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US Condemns Arrests of Corruption Protesters Across Russia

An organization that monitors Russian political repression, OVD-Info, said it counted more than 800 people arrested in the Moscow demonstrations alone

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    US Condemns Arrests of Corruption Protesters Across Russia
    AP Photo/Alexander Zemlianichenko
    Police detain a protester in downtown Moscow, Russia, Sunday, May 26, 2017. Russia's leading opposition figure Alexei Navalny and his supporters aim to hold anti-corruption demonstrations throughout Russia. But authorities are denying permission and police have warned they won't be responsible for "negative consequences" or unsanctioned gatherings.

    Russia's opposition, often written off by critics as a small and irrelevant coterie of privileged urbanites, put on an impressive nationwide show of strength Sunday with dozens of protest across the vast country. Hundreds were arrested, including Alexei Navalny, the anti-corruption campaigner who is President Vladimir Putin's most prominent critic, prompting a quick response from the U.S. government.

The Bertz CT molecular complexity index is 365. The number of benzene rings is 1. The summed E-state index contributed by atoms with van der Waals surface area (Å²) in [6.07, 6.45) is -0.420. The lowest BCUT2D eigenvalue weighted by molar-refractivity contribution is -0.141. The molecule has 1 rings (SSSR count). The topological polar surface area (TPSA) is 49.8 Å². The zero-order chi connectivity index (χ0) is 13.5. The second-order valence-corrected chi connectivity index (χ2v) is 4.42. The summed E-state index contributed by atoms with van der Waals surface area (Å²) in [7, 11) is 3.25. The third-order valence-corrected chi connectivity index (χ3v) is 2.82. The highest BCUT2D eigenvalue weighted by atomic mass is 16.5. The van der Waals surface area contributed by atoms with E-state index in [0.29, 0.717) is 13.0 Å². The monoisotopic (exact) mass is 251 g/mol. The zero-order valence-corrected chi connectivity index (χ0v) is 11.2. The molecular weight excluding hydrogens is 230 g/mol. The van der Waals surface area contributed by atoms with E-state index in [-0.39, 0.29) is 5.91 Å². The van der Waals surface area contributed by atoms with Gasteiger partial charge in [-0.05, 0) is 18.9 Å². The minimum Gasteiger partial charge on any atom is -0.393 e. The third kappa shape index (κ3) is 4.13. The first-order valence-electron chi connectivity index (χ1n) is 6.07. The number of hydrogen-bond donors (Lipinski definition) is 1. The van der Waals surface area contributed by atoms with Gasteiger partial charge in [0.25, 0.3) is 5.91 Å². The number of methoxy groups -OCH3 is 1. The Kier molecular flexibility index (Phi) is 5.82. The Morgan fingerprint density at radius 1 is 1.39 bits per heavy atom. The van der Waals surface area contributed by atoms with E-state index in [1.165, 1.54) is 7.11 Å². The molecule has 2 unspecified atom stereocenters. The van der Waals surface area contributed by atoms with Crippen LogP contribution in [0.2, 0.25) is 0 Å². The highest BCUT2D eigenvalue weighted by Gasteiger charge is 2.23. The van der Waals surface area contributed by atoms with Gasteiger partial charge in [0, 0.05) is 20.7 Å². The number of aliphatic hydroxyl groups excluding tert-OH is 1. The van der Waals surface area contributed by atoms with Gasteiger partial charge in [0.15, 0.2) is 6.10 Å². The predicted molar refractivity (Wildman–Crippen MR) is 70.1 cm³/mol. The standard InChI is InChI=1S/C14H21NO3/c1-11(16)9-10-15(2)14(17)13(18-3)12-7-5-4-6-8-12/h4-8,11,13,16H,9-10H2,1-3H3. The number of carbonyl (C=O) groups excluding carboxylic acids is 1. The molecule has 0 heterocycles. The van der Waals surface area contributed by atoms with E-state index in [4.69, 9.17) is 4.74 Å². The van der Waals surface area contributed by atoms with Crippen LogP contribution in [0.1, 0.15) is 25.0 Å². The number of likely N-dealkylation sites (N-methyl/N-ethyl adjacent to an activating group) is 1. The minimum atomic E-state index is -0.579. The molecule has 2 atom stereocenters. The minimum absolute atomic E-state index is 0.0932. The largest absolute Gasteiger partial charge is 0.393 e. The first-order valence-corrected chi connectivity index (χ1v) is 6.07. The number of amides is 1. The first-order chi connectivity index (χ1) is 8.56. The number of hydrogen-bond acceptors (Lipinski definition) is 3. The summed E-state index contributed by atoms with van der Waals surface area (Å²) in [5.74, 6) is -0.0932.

It was the biggest show of defiance since a 2011-2012 wave of demonstrations rattled the Kremlin and led to harsh new laws aimed at suppressing dissent. Almost all of Sunday's rallies were unsanctioned, but thousands braved the prospect of arrest to gather in cities from the Far East port of Vladivostok to the "window on the West" of St. Petersburg.

    An organization that monitors Russian political repression, OVD-Info, said it counted more than 800 people arrested in the Moscow demonstrations alone. That number could not be confirmed and state news agency Tass cited Moscow police as saying there were about 500 arrests.

    Navalny, who was arrested while walking from a nearby subway station to the demonstration at Moscow's iconic Pushkin Square, was the driving force of the demonstrations. He called for them after his Foundation for Fighting Corruption released a report contending that Prime Minister Dmitry Medvedev has amassed a collection of mansions, yachts and vineyards.